“The main thing is the water: You could easily get caught under a root or something,” Hefley said. “You just have to be careful, wear a life jacket if you can’t swim very well, be vigilant and absorb your surroundings.”
Spanish teacher Ashley Dense has been kayaking for a couple of years and started by using kayaking as a tool to spend more time with her mother. They both enjoy being outside.
“I’ve found something that my mom and I both have in common — which we don’t actually have that much in common,” Dense said. “It’s something that we really enjoy doing together. My husband is not really much of an outdoors person, so this gives me someone to do something like that with, which is nice. ”
She still considers herself as more of a beginner.
“You definitely need to do your research beforehand because you don’t want to go on a river that’s too advanced for you,” Dense said. “Most of the rivers in Missouri are pretty safe for most beginners, I would say. There are some parts that — especially upstream — tend to be more narrow, which also means there are more obstacles to steer yourself around. I wouldn’t recommend that for someone who is just starting out. Also, you should never do it right after a rainstorm unless you are very experienced.”
There are many beginner locations in the area for those who would like to try kayaking. Many websites online have beginner maps, training and instruction.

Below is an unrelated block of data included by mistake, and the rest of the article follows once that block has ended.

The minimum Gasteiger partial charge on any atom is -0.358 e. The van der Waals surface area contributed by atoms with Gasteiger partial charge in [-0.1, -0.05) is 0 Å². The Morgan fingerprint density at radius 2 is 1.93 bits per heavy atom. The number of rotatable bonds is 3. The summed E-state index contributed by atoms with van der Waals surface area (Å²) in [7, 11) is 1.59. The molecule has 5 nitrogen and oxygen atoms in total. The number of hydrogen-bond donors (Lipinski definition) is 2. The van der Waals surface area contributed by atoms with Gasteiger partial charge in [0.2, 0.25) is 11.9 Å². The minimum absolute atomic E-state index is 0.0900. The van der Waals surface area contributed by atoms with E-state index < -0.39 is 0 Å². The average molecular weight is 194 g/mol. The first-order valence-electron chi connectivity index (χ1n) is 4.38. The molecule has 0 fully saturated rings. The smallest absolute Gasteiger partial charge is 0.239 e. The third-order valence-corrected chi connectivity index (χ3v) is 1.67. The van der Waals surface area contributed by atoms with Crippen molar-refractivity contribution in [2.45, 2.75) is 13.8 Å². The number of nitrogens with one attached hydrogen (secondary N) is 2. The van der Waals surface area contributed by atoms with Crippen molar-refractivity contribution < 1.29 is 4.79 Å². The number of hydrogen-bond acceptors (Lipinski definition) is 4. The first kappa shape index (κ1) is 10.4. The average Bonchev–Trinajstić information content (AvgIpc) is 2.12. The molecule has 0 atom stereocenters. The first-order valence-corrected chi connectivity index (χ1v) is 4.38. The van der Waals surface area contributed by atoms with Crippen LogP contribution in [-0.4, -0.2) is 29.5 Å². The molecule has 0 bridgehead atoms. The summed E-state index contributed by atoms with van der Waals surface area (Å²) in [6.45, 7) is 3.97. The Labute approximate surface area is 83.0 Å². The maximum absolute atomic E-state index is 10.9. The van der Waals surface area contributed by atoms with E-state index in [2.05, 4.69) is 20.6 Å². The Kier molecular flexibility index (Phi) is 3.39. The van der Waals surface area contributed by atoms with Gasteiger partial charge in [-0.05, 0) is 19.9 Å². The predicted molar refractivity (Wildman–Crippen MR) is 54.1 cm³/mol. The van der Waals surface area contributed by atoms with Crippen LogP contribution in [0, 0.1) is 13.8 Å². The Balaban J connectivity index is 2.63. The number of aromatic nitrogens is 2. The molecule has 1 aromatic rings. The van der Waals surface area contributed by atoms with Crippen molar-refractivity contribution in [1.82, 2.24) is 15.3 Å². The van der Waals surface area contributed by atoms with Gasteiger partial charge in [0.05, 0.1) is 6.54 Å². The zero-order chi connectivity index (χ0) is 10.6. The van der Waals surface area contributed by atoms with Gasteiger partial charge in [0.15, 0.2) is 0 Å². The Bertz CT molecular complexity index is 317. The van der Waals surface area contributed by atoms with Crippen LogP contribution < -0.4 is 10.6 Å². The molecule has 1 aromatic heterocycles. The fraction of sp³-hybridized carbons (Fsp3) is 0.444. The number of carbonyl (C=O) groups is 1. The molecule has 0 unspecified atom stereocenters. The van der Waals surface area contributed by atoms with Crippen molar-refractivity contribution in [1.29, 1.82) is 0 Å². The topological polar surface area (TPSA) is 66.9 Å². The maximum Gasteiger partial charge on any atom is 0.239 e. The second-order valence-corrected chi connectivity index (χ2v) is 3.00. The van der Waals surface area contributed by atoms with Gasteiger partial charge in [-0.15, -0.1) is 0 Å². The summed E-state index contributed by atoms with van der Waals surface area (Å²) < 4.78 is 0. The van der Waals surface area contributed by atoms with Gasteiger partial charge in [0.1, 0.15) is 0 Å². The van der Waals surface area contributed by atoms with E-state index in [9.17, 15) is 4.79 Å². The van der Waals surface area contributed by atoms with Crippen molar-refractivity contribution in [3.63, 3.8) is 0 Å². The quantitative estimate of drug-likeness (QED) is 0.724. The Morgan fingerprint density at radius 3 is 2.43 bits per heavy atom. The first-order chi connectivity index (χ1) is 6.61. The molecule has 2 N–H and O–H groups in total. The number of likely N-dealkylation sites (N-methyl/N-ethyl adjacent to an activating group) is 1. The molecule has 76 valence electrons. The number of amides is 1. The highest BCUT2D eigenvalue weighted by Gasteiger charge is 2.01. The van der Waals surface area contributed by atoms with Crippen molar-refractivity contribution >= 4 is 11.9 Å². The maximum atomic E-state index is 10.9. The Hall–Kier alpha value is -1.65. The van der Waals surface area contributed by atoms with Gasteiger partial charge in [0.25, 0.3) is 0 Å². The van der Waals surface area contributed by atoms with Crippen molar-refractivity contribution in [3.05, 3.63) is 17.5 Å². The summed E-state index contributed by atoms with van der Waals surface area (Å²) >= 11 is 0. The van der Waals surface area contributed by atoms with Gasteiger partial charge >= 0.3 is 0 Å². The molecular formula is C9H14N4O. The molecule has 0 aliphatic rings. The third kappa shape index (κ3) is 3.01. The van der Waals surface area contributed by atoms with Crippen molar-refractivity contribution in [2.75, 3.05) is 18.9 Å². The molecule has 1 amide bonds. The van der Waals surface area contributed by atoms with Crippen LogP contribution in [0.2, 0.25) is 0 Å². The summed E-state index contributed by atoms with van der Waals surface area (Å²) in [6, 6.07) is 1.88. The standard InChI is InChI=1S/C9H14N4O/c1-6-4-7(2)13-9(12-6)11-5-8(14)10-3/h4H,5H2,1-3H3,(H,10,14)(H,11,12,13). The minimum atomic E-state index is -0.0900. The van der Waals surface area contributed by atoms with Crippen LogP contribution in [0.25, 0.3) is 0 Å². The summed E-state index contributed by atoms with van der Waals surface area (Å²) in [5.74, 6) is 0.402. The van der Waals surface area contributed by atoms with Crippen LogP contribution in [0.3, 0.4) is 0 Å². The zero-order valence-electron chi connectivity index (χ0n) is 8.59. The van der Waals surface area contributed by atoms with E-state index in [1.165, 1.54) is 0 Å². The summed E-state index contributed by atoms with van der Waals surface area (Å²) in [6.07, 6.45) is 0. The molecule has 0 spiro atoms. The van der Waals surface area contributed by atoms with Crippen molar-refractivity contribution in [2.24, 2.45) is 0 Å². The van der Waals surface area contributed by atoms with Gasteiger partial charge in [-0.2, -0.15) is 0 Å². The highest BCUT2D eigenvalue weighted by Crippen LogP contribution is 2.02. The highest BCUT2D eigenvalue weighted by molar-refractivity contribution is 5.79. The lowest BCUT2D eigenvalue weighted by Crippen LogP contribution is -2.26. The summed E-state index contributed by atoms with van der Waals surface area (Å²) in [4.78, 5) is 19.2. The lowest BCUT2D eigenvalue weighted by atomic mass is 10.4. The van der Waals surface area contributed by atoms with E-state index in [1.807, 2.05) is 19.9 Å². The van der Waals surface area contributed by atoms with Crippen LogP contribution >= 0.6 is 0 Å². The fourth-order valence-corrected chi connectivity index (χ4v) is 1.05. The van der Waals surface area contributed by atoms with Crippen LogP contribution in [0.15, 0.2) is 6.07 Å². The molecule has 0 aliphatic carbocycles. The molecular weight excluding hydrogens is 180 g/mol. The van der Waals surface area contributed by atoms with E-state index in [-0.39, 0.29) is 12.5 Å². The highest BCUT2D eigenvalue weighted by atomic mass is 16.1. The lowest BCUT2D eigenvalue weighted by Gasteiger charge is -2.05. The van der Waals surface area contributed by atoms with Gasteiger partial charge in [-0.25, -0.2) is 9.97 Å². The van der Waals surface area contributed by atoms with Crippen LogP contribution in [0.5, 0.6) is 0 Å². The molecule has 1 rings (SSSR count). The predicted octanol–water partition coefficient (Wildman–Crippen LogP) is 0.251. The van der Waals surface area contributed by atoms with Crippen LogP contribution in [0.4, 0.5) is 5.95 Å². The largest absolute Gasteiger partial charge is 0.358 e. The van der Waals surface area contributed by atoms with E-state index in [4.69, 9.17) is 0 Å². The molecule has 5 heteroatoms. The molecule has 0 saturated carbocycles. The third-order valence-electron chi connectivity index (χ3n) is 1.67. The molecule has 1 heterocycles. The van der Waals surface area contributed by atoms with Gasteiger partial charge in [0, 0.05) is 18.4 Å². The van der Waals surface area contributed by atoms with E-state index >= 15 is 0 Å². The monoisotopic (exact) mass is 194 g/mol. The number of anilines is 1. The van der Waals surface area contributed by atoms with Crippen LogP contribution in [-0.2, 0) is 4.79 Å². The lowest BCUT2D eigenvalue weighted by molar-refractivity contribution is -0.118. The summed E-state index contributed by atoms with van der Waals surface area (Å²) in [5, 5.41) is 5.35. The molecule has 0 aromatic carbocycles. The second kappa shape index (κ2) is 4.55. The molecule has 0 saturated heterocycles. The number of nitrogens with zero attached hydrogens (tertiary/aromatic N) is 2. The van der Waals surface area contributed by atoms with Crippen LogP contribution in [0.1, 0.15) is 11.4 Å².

As the weather heats up, it’s important to find a way to stay cool. Kayakers have taken their boats out from winter storage to enjoy the warm weather.
“I’ve always enjoyed being on the water,” Dense said. “Even when I was a kid, I lived in the pool… it’s something I’ve always enjoyed. It’s a nice summer activity because it’s so hot outside — and I like being outside — but in Missouri it’s like death. It’s really hot. We have some really nice rivers in Missouri that are springfed so it’s really refreshing to get in the water.”
In the Missouri-Arkansas area, there are many places available for kayaking at any level. Cook stays local by visiting the James or Current rivers while Hefley tends to go a bit farther.
“We have a reserved campsite for us all summer and we stay there and kayak whenever we want,” Hefley said. “It’s great. It’s right on the Jacks Fork river. The water is crystal clear — even blue. It’s so pretty.”
With these places come strong memories.
“Here and there there’s always rocks and we always stop to jump off,” Hefley said. “I’m kind of scared of heights honestly, so I would say it was probably around 10 feet — not too high.”
Overnight kayaking trips can be unforgettable.
“On our most recent 50 miler —which was last June – we were kayaking on the Current River and we were with scouts,” Cook said. “We set up camp for the night and we pulled off our kayaks. We sat on the gravel bars and looked at the stars. You could just hear the river and — I’m pretty sure it was — an otter jumped out of the woods and started shrieking. We all sprinted over to our boats and started hiding.”
Nature is unpredictable and pulls curiosity and wonder from those who enjoy it.
“It’s my favorite thing,” Hefley said. “It relieves a lot of stress. High school is one of my bigger stressors you could say. Being outside definitely helps to decompress and lift weight off my shoulders.”